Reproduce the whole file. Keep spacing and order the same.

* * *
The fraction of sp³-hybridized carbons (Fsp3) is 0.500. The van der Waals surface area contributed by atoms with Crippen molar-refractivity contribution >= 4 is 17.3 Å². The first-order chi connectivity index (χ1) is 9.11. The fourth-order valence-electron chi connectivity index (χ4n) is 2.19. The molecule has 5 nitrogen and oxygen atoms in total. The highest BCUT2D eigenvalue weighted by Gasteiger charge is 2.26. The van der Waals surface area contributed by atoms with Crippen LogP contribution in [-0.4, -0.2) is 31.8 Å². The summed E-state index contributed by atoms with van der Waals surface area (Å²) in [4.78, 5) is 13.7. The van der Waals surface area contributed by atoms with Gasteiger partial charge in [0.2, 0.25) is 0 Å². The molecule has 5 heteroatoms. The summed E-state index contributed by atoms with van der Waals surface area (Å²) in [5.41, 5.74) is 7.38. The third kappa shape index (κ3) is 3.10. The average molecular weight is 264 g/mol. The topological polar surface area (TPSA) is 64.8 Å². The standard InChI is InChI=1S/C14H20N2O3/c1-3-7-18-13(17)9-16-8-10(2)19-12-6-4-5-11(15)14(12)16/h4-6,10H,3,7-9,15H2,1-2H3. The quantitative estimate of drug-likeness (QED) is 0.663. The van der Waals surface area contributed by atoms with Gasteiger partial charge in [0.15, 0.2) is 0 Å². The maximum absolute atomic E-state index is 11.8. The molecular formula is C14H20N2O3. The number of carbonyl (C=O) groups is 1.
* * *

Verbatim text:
The fraction of sp³-hybridized carbons (Fsp3) is 0.500. The van der Waals surface area contributed by atoms with Crippen molar-refractivity contribution >= 4 is 17.3 Å². The first-order chi connectivity index (χ1) is 9.11. The fourth-order valence-electron chi connectivity index (χ4n) is 2.19. The molecule has 5 nitrogen and oxygen atoms in total. The highest BCUT2D eigenvalue weighted by Gasteiger charge is 2.26. The van der Waals surface area contributed by atoms with Crippen LogP contribution in [-0.4, -0.2) is 31.8 Å². The summed E-state index contributed by atoms with van der Waals surface area (Å²) in [4.78, 5) is 13.7. The van der Waals surface area contributed by atoms with Gasteiger partial charge in [0.2, 0.25) is 0 Å². The molecule has 5 heteroatoms. The summed E-state index contributed by atoms with van der Waals surface area (Å²) in [5.41, 5.74) is 7.38. The third kappa shape index (κ3) is 3.10. The average molecular weight is 264 g/mol. The topological polar surface area (TPSA) is 64.8 Å². The standard InChI is InChI=1S/C14H20N2O3/c1-3-7-18-13(17)9-16-8-10(2)19-12-6-4-5-11(15)14(12)16/h4-6,10H,3,7-9,15H2,1-2H3. The quantitative estimate of drug-likeness (QED) is 0.663. The van der Waals surface area contributed by atoms with Gasteiger partial charge in [0.15, 0.2) is 0 Å². The maximum absolute atomic E-state index is 11.8. The molecular formula is C14H20N2O3. The number of carbonyl (C=O) groups is 1.